Talk to the parents
To deal with reading disabilities, you must talk to the parents to get a better perspective of why their children are facing the problem. If the parents are observant enough, they would be able to discover signs of reading disabilities in their children at a very early stage. In fact there are many indicators that point to the things to come in this direction. For example, children may have difficulty in manipulating sounds in words or they may not be comfortable with rhyming words. Then again, children who have had repeated ear infections or speech delays in the early stages of their lives may face reading disabilities making it difficult to cope with their peers in their class.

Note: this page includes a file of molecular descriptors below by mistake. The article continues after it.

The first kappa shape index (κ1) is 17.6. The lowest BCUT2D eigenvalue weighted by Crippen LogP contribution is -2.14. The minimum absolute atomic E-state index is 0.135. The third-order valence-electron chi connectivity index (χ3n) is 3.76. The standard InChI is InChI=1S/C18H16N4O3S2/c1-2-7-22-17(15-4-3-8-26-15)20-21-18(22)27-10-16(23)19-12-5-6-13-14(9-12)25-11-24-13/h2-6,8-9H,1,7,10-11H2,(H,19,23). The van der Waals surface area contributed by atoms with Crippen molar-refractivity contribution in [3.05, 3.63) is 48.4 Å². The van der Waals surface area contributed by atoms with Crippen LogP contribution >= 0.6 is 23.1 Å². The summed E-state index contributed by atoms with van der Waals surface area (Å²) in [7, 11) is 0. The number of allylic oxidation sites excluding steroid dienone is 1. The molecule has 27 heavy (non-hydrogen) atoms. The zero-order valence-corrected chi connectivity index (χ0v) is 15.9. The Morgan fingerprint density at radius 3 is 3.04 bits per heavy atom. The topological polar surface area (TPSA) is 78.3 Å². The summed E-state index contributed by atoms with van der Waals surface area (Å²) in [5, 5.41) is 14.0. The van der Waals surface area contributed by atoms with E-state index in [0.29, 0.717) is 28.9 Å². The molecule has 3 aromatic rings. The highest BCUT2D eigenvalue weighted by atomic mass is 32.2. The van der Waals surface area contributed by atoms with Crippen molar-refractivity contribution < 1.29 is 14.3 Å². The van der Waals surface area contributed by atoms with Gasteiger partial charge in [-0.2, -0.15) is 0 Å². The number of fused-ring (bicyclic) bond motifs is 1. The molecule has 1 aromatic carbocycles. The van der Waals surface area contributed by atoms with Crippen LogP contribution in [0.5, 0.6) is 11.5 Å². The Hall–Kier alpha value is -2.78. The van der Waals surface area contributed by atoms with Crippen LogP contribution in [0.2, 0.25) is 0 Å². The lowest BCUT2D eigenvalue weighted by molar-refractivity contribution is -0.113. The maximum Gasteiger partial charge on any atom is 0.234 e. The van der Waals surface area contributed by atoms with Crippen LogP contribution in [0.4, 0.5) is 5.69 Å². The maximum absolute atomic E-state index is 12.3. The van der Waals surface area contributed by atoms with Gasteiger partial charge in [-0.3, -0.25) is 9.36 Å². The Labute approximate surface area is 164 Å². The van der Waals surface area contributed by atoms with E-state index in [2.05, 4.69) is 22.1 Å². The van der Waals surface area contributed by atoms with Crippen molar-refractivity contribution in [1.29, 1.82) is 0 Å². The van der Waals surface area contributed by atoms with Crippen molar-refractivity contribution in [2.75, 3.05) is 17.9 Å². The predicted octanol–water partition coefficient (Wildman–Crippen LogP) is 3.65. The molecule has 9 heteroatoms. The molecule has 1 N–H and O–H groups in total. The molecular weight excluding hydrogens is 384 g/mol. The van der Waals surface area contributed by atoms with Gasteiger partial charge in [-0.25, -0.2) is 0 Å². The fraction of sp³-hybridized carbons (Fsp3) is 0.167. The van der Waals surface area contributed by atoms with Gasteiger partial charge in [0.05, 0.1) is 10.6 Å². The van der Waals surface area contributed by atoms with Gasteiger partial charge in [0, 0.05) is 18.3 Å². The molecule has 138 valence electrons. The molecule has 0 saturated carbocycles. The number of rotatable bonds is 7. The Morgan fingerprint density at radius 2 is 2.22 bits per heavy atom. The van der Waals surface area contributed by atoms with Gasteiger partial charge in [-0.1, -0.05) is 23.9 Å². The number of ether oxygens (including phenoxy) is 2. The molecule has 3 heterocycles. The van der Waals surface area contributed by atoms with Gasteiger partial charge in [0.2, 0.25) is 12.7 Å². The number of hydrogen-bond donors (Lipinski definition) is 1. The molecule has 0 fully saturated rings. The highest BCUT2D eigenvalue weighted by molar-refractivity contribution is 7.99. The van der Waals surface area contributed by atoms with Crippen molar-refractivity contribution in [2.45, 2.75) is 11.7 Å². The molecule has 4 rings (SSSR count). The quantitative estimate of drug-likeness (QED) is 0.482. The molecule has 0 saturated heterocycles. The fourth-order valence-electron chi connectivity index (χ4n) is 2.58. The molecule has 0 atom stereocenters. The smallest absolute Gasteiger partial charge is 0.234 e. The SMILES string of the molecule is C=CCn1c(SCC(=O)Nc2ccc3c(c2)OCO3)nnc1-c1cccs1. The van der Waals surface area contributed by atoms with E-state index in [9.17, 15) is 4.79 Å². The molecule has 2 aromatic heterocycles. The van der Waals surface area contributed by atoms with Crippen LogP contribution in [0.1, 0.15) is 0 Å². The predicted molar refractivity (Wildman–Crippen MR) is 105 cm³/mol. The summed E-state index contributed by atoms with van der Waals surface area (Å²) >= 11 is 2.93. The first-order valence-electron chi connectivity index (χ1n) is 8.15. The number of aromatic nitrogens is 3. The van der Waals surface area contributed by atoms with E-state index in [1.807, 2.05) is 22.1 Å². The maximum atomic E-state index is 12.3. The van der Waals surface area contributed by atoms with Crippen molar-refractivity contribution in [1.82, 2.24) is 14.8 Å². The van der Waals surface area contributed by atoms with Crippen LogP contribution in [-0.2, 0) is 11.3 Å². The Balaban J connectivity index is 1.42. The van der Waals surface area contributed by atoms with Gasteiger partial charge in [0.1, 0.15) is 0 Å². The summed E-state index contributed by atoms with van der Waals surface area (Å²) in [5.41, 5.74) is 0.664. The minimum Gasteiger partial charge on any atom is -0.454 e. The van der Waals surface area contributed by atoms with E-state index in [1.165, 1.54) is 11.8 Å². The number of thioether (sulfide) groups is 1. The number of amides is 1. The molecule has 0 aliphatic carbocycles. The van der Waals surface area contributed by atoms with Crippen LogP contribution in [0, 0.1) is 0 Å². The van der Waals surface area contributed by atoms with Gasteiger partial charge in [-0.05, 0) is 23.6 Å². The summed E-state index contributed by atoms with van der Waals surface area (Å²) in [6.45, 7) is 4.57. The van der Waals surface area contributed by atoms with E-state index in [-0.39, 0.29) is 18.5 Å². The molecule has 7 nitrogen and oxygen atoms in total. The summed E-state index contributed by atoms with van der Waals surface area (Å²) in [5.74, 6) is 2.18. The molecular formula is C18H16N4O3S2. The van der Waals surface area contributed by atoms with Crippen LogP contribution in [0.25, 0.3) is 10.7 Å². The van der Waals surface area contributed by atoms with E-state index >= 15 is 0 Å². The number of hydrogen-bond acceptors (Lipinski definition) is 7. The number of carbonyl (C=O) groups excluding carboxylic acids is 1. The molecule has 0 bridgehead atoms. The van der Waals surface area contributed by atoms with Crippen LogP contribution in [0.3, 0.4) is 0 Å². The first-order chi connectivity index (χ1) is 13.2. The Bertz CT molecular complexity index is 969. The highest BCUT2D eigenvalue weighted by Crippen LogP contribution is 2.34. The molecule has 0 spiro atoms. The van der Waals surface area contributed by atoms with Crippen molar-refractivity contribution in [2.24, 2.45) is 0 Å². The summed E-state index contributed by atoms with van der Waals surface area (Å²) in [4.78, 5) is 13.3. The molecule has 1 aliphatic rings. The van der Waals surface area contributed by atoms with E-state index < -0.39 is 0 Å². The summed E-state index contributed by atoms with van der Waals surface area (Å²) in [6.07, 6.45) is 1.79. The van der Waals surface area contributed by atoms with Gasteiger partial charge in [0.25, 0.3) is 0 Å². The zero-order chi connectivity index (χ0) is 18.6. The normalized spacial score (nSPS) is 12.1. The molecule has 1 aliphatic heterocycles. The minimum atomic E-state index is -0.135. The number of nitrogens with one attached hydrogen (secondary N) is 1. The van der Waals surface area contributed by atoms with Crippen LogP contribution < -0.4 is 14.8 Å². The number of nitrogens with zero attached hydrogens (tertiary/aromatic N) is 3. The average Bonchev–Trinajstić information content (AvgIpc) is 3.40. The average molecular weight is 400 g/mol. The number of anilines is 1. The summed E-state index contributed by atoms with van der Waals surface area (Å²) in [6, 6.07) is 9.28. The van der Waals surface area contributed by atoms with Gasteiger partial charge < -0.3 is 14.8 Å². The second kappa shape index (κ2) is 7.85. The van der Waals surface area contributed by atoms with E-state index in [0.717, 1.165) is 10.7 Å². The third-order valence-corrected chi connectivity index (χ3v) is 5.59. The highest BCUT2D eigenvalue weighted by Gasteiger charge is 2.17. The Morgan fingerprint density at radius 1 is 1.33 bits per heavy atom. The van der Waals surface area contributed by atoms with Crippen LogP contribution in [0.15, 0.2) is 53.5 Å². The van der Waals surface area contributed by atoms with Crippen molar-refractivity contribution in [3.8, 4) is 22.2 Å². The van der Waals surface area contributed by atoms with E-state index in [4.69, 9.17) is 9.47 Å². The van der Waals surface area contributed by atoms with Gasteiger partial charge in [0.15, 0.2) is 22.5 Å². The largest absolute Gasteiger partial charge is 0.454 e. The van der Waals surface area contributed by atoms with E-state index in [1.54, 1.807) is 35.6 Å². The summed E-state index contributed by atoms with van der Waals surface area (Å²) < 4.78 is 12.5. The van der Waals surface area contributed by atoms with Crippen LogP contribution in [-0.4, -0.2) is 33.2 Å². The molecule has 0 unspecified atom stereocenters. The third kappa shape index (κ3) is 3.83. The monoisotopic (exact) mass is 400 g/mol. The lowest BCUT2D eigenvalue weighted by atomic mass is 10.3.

Observe the children in class
While talking to parents will definitely help, your own observations will make all the difference in dealing with the situation. Listen to the children when they read aloud in the class and watch out for the tell-tale signs. What do they do when they reach a word they cannot pronounce-skip over it or ask you how to pronounce it correctly? When you correct them, do they stop to pronounce it or continue reading? Do they guess at the word rather than read it?
Then again, you can also base your observations on their writing abilities. It is an accepted fact that children, by the time they reach the end of kindergarten, they are comfortable with all consonants in the alphabet though they may make mistakes with the vowels. Your observations will help you identify the problem and decide on the direction to take to overcome it.